Investigations into the cause of bacterial infections that killed one woman and hospitalized two others after liposuction procedures in Maryland have spilled into Pennsylvania and Delaware, with authorities Friday advising customers of Monarch Med Spas that they might have been exposed. Maryland health officials shut down the cosmetic-surgery center in Timonium, north of Baltimore, on Wednesday after an inspection raised concerns about infection-control procedures. Monarch's other four centers are in Philadelphia, King of Prussia, Harrisburg, and Greenville, Del. The Pennsylvania and Delaware health departments urged people who underwent procedures and have fever, infection, or prolonged redness of the wound site to contact their health providers.
NEWS
September 22, 2012 | By Don Sapatkin, INQUIRER STAFF WRITER
Investigations into the cause of bacterial infections that killed one woman and hospitalized two others after liposuction procedures in Maryland have spilled into Pennsylvania and Delaware, with authorities Friday advising customers of Monarch Med Spas that they might have been exposed. Maryland health officials shut down the cosmetic-surgery center in Timonium, north of Baltimore, on Wednesday after an inspection raised concerns about infection-control procedures. Monarch's other four centers are in Philadelphia, King of Prussia, Harrisburg, and Greenville, Del. The Pennsylvania and Delaware health departments urged people who underwent procedures and have fever, infection, or prolonged redness of the wound site to contact their health providers.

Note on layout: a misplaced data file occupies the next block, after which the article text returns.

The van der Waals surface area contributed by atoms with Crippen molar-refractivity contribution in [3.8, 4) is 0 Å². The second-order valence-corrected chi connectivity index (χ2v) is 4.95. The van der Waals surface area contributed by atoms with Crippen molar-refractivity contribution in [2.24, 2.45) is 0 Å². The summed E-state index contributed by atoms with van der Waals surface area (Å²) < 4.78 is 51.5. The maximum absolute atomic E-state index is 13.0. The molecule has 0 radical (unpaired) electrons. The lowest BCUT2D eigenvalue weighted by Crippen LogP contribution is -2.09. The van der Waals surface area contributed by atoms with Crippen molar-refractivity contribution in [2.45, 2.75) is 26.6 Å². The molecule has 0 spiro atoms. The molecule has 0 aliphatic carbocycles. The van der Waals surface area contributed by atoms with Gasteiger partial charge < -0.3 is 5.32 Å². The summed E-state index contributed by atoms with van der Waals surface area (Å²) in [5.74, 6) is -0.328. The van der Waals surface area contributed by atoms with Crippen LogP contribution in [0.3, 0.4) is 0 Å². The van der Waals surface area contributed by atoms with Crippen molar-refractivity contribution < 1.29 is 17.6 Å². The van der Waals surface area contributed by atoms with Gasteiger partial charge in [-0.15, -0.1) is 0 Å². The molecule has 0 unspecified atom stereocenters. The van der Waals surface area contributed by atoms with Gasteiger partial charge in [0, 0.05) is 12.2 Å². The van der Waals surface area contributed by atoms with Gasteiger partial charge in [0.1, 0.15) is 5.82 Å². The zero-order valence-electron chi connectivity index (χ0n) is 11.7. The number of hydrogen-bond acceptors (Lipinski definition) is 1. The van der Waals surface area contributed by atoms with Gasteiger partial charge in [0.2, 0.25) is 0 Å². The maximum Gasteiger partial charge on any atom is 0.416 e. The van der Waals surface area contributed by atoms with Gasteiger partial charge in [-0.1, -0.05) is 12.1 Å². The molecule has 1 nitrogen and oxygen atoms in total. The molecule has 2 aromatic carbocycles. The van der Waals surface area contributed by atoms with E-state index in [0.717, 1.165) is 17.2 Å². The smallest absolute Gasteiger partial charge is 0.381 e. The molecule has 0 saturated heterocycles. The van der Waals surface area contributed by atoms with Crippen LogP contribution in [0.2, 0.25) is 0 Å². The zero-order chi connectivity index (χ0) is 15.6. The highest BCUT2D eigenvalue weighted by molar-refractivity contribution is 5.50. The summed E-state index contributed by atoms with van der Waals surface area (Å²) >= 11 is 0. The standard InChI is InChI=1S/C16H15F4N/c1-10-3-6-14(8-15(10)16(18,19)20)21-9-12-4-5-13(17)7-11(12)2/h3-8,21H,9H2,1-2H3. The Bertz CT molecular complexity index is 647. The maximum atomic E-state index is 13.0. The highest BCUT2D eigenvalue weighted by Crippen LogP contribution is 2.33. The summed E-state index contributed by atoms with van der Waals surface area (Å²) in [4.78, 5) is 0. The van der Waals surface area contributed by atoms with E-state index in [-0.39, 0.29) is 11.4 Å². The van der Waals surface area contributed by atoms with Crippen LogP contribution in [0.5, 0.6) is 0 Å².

NEWS
September 30, 2011 | By Wayne Parry, Associated Press
ATLANTIC CITY - The latest casino promotion in Atlantic City gives new meaning to "going bust. " The Trump Taj Mahal Casino Resort plans to give $25,000 worth of plastic surgery to the winner of a player's card contest. The lucky one can mix and match surgeries including breast enhancements, tummy tucks, liposuction and face-lifts, until the total hits $25,000. "We wanted to change the face of a typical casino promotion," said Kathleen McSweeney, senior vice president of marketing for Trump Entertainment Resorts.
NEWS
November 14, 2010 | By Jeff Shields, Inquirer Staff Writer
An appeals court has affirmed a jury's award of more than $20 million to the family of 18-year-old Amy Fledderman, the Pennsylvania State University freshman from Delaware County who died as a result of a liposuction operation in 2001. A three-judge panel of Pennsylvania Superior Court found Friday that the Philadelphia Court of Common Pleas did not err on multiple fronts, as challenged on appeal by Richard P. Glunk, a King of Prussia plastic surgeon whose liability included $15 million in punitive damages after a five-week trial in 2008.
NEWS
May 24, 2008 | By Joseph A. Gambardello, Inquirer Staff Writer
A Philadelphia jury yesterday awarded a Delaware County couple $20.5 million in damages for the death of their 18-year-old daughter following a liposuction procedure. In a poignant twist, the verdict was announced on the seventh anniversary of the day Amy Fledderman, a Penn State freshman from Newtown Square, underwent the procedure that would to lead her death on May 25, 2001. Lawyers for the main defendant, Richard P. Glunk, a King of Prussia plastic surgeon, are expected to appeal.
NEWS
November 21, 2004 | By Annette John-Hall INQUIRER STAFF WRITER
Belen Rodriguez asked the doctor to put it all behind her. Now she anxiously awaited to see if he had. As one of the patients selected for Extreme Makeover, ABC's hit reality show, Rodriguez had already undergone an eyebrow lift, nose refinement, lip augmentation and chin liposuction at the skilled hands of plastic surgeon Anthony C. Griffin. Her new face thrilled her. Now, within the confines of Griffin's Beverly Hills office, it was time for Rodriguez to see the rest of the package.
NEWS
June 17, 2004 | Daily News wire services
Drunken driver jailed; killed 1979 U.S. embassy hostage A man was sentenced yesterday to two years for a drunken driving crash in Dedham, Mass., that killed a former U.S. embassy worker in Iran who spent 444 as a hostage in 1979. Richard C. Clinch, 24, rear-ended a pickup truck driven by Malcolm Kalp, 63, who was pronounced dead at the scene. Kalp was listed as the U.S. Embassy's commercial officer when he and 65 others were taken hostage on Nov. 4, 1979. His captors claimed he worked for the CIA. Kalp tried to escape three times, and was beaten and held in solitary confinement.